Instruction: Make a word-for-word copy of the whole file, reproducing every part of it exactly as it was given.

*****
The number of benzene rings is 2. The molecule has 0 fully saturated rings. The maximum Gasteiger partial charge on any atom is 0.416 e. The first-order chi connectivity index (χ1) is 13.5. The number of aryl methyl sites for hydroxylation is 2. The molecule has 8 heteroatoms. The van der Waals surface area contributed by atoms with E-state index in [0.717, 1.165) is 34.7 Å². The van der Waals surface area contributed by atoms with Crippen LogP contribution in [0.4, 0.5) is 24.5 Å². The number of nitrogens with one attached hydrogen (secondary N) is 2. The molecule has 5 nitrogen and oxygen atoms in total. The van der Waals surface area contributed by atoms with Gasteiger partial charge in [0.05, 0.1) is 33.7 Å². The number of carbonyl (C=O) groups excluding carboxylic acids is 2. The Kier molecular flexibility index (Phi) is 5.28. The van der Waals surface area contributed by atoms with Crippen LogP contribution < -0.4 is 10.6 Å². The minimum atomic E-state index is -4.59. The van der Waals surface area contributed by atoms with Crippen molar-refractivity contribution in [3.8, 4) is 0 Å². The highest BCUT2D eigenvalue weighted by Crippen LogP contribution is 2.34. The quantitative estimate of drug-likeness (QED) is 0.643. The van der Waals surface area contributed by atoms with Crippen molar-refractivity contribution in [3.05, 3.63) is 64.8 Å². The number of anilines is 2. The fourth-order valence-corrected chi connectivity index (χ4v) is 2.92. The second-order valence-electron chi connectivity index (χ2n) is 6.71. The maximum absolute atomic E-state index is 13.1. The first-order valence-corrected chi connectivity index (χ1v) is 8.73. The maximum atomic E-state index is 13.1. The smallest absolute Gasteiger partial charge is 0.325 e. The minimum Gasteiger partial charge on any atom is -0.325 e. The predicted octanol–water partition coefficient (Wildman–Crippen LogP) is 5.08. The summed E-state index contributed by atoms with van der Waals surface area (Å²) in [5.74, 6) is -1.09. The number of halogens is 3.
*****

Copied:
The number of benzene rings is 2. The molecule has 0 fully saturated rings. The maximum Gasteiger partial charge on any atom is 0.416 e. The first-order chi connectivity index (χ1) is 13.5. The number of aryl methyl sites for hydroxylation is 2. The molecule has 8 heteroatoms. The van der Waals surface area contributed by atoms with E-state index in [0.717, 1.165) is 34.7 Å². The van der Waals surface area contributed by atoms with Crippen LogP contribution in [0.4, 0.5) is 24.5 Å². The number of nitrogens with one attached hydrogen (secondary N) is 2. The molecule has 5 nitrogen and oxygen atoms in total. The van der Waals surface area contributed by atoms with Gasteiger partial charge in [0.05, 0.1) is 33.7 Å². The number of carbonyl (C=O) groups excluding carboxylic acids is 2. The Kier molecular flexibility index (Phi) is 5.28. The van der Waals surface area contributed by atoms with Crippen LogP contribution < -0.4 is 10.6 Å². The minimum atomic E-state index is -4.59. The van der Waals surface area contributed by atoms with Crippen molar-refractivity contribution in [3.8, 4) is 0 Å². The highest BCUT2D eigenvalue weighted by Crippen LogP contribution is 2.34. The quantitative estimate of drug-likeness (QED) is 0.643. The van der Waals surface area contributed by atoms with Crippen molar-refractivity contribution in [3.05, 3.63) is 64.8 Å². The number of anilines is 2. The fourth-order valence-corrected chi connectivity index (χ4v) is 2.92. The second-order valence-electron chi connectivity index (χ2n) is 6.71. The maximum absolute atomic E-state index is 13.1. The first-order valence-corrected chi connectivity index (χ1v) is 8.73. The maximum atomic E-state index is 13.1. The smallest absolute Gasteiger partial charge is 0.325 e. The minimum Gasteiger partial charge on any atom is -0.325 e. The predicted octanol–water partition coefficient (Wildman–Crippen LogP) is 5.08. The summed E-state index contributed by atoms with van der Waals surface area (Å²) in [5.74, 6) is -1.09. The number of halogens is 3.